Then use the mobile's back button to get back to the Editing Menu screen from which you can edit the prompt and add menu items. Follow the tutorial Design a Custom menu to turn the Arduino Led on and off steps but set your own prompt text and set D8 as the output pin connected to the On/Off menu item.

Construction Details

Here are the components mounted on the two mounting plates with the Solid State relay wired in.

The mains powered USB supply board is taken from a dis-assembled 1A Sparkfun USB supply (https://www.sparkfun.com/products/11456).

Two 2.5mm mounting holes were drilled in the USB supply board were there were no tracks and nylon 2.5mm stand offs used to mount the board. The Active and Neutral connections were then wired to the incoming mains.

Here are the boards stacked ready to mount in the enclosure. Note: the mains powered USB supply is unplugged and the Mega2560 USB is connected to the computer for safe programming and testing without any mains power applied.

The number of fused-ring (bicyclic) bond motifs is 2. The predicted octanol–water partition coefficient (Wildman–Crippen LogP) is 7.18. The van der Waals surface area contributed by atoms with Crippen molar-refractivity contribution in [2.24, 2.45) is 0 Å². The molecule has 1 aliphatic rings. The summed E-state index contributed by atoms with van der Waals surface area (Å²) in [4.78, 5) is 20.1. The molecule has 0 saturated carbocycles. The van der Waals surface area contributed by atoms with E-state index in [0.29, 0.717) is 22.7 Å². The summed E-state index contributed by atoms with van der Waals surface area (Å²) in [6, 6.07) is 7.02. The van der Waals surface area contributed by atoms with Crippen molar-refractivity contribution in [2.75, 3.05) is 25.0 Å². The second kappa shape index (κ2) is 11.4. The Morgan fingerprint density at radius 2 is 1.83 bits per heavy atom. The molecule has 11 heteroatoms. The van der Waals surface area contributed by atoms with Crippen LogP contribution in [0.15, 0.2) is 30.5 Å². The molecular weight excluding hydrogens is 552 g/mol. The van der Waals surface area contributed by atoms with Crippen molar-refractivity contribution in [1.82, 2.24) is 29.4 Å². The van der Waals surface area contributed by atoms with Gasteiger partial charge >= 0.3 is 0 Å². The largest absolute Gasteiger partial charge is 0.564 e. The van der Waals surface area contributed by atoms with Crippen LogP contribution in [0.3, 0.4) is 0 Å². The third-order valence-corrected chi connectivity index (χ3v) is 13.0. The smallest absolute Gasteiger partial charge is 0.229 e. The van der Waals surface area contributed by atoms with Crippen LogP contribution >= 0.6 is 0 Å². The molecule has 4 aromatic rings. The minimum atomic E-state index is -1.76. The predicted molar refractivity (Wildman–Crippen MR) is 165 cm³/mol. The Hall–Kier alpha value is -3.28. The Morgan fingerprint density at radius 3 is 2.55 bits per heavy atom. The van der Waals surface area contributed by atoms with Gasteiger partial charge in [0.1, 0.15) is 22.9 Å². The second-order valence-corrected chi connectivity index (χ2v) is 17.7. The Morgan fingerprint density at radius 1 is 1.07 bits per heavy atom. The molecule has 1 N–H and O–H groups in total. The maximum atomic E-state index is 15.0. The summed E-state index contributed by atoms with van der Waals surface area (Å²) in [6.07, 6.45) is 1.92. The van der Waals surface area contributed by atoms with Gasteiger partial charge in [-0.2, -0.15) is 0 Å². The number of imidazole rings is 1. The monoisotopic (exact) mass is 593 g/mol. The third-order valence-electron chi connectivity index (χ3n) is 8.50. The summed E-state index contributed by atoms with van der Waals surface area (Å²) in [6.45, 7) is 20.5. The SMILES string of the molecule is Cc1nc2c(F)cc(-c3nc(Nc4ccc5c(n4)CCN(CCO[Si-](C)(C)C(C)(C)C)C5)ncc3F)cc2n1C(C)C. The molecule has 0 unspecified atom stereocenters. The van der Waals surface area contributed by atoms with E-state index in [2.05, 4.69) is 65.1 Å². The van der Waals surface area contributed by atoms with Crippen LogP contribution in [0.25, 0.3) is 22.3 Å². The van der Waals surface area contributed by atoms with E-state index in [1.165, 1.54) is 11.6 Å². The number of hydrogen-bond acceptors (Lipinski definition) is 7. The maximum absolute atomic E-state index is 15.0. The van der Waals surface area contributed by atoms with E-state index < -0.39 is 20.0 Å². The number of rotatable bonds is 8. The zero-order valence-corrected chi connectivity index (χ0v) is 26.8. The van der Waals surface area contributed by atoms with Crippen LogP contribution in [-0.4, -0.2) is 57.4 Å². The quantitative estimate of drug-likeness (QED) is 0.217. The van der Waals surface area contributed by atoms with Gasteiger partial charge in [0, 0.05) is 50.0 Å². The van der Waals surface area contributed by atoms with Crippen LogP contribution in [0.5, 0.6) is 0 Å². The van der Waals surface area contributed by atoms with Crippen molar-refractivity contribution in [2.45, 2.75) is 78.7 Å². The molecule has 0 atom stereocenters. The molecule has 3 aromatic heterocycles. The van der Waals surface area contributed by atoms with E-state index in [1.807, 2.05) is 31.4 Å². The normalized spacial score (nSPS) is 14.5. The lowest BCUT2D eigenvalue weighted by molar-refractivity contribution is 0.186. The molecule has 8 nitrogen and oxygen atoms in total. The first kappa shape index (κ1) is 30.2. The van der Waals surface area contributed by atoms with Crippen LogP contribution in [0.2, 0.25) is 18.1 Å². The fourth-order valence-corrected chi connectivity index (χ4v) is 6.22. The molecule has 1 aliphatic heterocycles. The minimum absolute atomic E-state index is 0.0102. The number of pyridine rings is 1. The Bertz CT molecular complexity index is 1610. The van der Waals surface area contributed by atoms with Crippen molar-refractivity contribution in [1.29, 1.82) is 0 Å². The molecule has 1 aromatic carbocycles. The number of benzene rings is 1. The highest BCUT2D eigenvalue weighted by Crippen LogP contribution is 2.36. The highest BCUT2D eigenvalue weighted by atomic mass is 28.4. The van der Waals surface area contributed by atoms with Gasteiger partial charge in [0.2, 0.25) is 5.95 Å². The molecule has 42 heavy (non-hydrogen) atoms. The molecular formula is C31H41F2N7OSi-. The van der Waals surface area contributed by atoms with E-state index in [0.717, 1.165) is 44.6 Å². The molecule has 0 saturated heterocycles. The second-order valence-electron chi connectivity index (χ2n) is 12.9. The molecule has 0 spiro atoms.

There are many versions solid state relay available. Make sure you purchase on that can handle the current and voltage of your heater and can be controlled by 5V dc and a few milliamps available from the Arduino output pin. The one used here, FOTEK SSR-40 DA, switches up to 380VAC at 40Amps and is controlled by any thing more then 3V dc and takes less than 7mA.

You must use a heat sink and you must apply a THIN smear of heat sink compound or thermal grease on the back of the solid state relay before bolting it to the heat sink. The idea is to completely cover the surface with the thinnest layer of head sink compound to fill in the microscopic valleys in the metal's surface. When turned on the solid state switch drops 1.6V which generates 16Watts of heat at 10Amps. The heat sink is need to get rid of this heat so it needs to be mounted in free air not inside a plastic box. So a slot is cut in the box to allow the heat sink to protrude.